But remember in the Introduction I distinguished between two versions of symmetry: non-neutral symmetry and symmetry based on equal validity. My (forthcoming) argument that feminist standpoint theory is relativist turns on this point. Or, rather, on standpoint theorist’s failure to recognise this point. Standpoint theorists succeed in showing that the epistemic advantage thesis is incompatible with symmetry based on equal validity. Equal validity says that there is no way at all to rank epistemic systems and that they are all equally correct. The epistemic advantage thesis says that some standpoints are better than others, and so is incompatible with this. But this is all beside the point if, as I have claimed, non-neutrality, rather than equal validity, is what makes a view relativist.9 Non-neutrality makes a weaker claim than equal validity; it doesn’t say that there is no way at all to rank different epistemic systems, it only says that there is no neutral, system-independent way to evaluate or rank different epistemic systems. The epistemic advantage thesis isn’t incompatible with this version of symmetry, and so its presence isn’t sufficient to show that standpoint theory is not a form of epistemic relativism.

The epistemic advantage thesis could be made to be incompatible with non-neutrality (and so with epistemic relativism) if it were interpreted such that the ranking(s) it recommends are system-independent. If the claim that (for example) black feminist standpoints are epistemically superior to the perspectives of white men was supposed to be absolutely justified, rather than justified relative to one or more specified epistemic systems, then it would be incompatible with non-neutrality and so avoid epistemic relativism.10 However, I don’t think the option is open to standpoint theorists to interpret the epistemic advantage thesis in this way.

The central and defining component of standpoint theory, the standpoint thesis, says that justification is dependent on socially-situated perspectives. This means that the justification of a ranking of different systems will be dependent on socially-situated perspectives too, and so standpoint theorists are committed to understanding the epistemic advantage thesis (which is effectively a ranking of different systems) as system-dependent. The epistemic advantage has to be understood as system-dependent if standpoint theorists are going to maintain a consistent view, and so standpoint theory is best understood as a form of epistemic relativism.11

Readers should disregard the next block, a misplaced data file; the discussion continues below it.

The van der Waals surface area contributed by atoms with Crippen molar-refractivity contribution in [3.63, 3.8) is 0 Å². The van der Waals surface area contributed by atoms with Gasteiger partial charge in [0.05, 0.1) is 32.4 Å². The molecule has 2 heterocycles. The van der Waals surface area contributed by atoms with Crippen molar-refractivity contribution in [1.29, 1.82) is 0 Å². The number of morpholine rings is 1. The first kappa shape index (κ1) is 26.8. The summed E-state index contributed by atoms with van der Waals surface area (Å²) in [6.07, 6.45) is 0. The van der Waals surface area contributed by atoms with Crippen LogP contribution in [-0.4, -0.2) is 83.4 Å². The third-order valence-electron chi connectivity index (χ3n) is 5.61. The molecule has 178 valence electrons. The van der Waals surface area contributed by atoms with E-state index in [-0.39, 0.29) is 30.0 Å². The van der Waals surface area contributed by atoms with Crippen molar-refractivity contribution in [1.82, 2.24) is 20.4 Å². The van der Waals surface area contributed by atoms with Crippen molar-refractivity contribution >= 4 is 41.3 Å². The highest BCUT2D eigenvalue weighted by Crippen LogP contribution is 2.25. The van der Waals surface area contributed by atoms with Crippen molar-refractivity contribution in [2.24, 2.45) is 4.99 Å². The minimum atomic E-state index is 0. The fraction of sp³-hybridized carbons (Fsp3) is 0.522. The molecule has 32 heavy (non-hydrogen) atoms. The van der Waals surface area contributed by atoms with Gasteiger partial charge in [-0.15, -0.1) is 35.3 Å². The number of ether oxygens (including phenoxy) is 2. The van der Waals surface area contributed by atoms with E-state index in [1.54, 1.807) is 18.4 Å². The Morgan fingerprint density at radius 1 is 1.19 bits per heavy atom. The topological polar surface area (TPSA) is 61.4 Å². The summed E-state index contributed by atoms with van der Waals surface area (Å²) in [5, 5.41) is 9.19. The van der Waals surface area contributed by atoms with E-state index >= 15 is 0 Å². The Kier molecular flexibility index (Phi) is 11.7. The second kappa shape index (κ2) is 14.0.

5.4 Relativism in Perspectival Realism

In the last sect. I recounted my argument that standpoint theory is a kind of relativism. I argued that, in addition to having the first two components of relativism—dependence and plurality—standpoint theory can also be shown to have the more controversial, third component of relativism, namely non-neutral symmetry. Standpoint theorists can’t appeal to an absolutist ranking of standpoints (because of their commitment to dependence) and they (correctly) deny that their view involves symmetry based on equal validity, so the epistemic advantage thesis is best understood in line with non-neutral symmetry. We’ve already seen that there are significant structural similarities between perspectival realism and standpoint theory, which may suggest that perspectival realism too could contain all three of these components. In this sect. I’ll follow through on this, by arguing that Giere’s perspectival realism is committed to all three components, and so is a kind of epistemic relativism.

Let’s start with the first component. Dependence says that a belief has an epistemic status (as justified or not) only relative to an epistemic system or practice. Giere’s perspectivism, like standpoint theory, says that knowledge is situated: scientific claims can only be made using, and evaluated against, scientific models and their associated instruments, methods and interpretive conventions. This means that, according to perspectival realism, any scientific knowledge claim we might make is necessarily understood and evaluated relative to an epistemic (scientific) practice, and so its epistemic status is dependent on that practice. Perspectival realism incorporates the dependence component.12